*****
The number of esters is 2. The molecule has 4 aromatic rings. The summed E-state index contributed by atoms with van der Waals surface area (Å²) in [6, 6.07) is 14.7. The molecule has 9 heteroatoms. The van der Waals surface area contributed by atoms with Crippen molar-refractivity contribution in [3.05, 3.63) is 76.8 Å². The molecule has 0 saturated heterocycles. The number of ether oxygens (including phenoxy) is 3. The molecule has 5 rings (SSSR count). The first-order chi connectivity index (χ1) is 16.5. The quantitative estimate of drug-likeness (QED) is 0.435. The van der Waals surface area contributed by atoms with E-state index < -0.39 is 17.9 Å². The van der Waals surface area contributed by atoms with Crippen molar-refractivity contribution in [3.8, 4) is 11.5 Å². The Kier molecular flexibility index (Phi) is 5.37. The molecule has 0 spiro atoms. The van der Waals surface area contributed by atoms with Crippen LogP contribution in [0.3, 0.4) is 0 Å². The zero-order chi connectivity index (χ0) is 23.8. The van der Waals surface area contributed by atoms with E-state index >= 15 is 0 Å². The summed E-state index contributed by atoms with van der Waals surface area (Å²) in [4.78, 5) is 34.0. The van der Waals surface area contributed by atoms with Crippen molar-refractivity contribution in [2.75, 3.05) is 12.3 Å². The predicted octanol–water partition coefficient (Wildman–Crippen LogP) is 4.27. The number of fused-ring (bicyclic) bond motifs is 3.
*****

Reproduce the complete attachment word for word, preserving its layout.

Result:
The number of esters is 2. The molecule has 4 aromatic rings. The summed E-state index contributed by atoms with van der Waals surface area (Å²) in [6, 6.07) is 14.7. The molecule has 9 heteroatoms. The van der Waals surface area contributed by atoms with Crippen molar-refractivity contribution in [3.05, 3.63) is 76.8 Å². The molecule has 0 saturated heterocycles. The number of ether oxygens (including phenoxy) is 3. The molecule has 5 rings (SSSR count). The first-order chi connectivity index (χ1) is 16.5. The quantitative estimate of drug-likeness (QED) is 0.435. The van der Waals surface area contributed by atoms with E-state index < -0.39 is 17.9 Å². The van der Waals surface area contributed by atoms with Crippen molar-refractivity contribution in [3.8, 4) is 11.5 Å². The Kier molecular flexibility index (Phi) is 5.37. The molecule has 0 spiro atoms. The van der Waals surface area contributed by atoms with Crippen LogP contribution in [0.3, 0.4) is 0 Å². The zero-order chi connectivity index (χ0) is 23.8. The van der Waals surface area contributed by atoms with E-state index >= 15 is 0 Å². The summed E-state index contributed by atoms with van der Waals surface area (Å²) in [4.78, 5) is 34.0. The van der Waals surface area contributed by atoms with Crippen molar-refractivity contribution in [2.75, 3.05) is 12.3 Å². The predicted octanol–water partition coefficient (Wildman–Crippen LogP) is 4.27. The number of fused-ring (bicyclic) bond motifs is 3.